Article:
Coast Guard oversees 120 gal. fuel removal from Boston Harbor

The commercial oil spill response company tends the containment boom deployed around the wreck of the ferry Peter Stuyvesant in Boston Harbor Saturday, Feb. 25, 2017. The harbor boom and sorbent work to prevent the spread of oil into Boston Harbor. (U.S. Coast Guard photo by Petty Officer 1st Class Ann Marie Borkowski)

The commercial oil spill response company tends the containment boom deployed around the wreck of the ferry Peter Stuyvesant in Boston Harbor. (U.S. Coast Guard photo by Petty Officer 1st Class Ann Marie Borkowski)

BOSTON — U.S. Coast Guard Sector Boston is keeping a watchful eye on an old oil discharge site that started leaking on Feb. 14, 2017.

The boilers of the sunken ferry Peter Stuyvasent contained about 120 gallons of Number 6 fuel oil. Contractors cleaning up the discharge have recovered about 2,000 gallons of the oily waste.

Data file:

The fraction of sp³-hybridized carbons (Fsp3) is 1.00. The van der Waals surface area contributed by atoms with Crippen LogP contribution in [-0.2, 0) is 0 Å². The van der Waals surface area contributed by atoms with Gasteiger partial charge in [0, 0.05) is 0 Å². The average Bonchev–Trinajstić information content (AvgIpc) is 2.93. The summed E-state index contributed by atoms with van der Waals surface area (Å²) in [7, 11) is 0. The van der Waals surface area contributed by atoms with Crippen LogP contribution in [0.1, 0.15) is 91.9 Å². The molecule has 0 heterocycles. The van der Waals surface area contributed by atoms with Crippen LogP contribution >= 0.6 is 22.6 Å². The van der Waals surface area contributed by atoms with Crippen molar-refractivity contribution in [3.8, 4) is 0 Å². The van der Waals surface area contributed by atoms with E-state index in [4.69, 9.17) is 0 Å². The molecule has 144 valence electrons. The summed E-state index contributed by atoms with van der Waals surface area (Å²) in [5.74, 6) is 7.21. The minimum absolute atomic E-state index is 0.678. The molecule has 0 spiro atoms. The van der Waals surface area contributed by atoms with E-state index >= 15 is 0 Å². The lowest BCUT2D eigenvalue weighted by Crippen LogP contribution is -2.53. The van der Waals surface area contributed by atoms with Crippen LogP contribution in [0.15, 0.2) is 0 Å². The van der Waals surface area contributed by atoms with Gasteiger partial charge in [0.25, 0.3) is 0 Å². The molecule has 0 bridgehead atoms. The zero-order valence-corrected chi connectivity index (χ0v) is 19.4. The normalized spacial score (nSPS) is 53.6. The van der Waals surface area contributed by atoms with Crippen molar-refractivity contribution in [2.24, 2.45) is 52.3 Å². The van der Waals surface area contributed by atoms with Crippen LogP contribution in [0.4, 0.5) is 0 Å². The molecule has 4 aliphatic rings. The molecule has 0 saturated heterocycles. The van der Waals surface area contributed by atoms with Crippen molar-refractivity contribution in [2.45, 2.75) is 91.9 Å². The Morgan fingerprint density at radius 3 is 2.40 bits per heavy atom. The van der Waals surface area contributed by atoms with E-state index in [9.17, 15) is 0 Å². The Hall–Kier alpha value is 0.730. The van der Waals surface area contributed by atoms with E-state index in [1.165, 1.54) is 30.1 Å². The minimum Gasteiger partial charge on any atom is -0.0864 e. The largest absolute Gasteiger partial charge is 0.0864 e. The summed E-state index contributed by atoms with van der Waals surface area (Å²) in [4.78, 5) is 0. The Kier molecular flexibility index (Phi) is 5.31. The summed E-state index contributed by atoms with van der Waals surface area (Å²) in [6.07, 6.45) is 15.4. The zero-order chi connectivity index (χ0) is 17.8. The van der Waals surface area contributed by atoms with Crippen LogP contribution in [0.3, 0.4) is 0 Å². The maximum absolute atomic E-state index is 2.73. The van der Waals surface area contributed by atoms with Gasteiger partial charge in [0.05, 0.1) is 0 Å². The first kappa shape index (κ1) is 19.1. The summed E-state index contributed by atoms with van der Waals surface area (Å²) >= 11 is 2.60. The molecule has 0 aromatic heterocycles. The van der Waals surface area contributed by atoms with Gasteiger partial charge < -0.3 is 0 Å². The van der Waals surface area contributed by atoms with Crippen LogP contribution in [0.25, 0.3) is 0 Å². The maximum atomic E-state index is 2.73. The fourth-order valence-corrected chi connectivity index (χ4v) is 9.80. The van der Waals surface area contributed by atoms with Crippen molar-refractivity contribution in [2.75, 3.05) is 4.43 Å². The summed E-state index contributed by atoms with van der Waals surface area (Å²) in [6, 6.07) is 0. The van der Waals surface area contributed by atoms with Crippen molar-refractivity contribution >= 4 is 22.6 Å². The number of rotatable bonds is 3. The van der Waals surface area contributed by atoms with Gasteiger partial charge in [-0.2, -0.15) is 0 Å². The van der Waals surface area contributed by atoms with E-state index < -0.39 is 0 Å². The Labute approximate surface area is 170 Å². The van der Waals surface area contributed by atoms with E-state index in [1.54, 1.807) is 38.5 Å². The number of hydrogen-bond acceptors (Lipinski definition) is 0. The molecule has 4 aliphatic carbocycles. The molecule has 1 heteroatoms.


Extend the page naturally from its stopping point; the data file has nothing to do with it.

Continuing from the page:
The ferry is being excavated as a part of a major redevelopment project at Pier 4. The construction crews were under the impression the vessel was free of pollutants, but immediately called the Coast Guard when one of the boilers started leaking.

The ferry boat sank during the Blizzard of 1978 at Pier 4 in South Boston. It used to serve as a 3,500 passenger cruise vessel on the Hudson River, but was relocated next to Anthony’s Restaurant as a permanent dining room and cocktail lounge in 1968.

The last boiler in the ferry was removed on March 28, and no new discharges have occurred.

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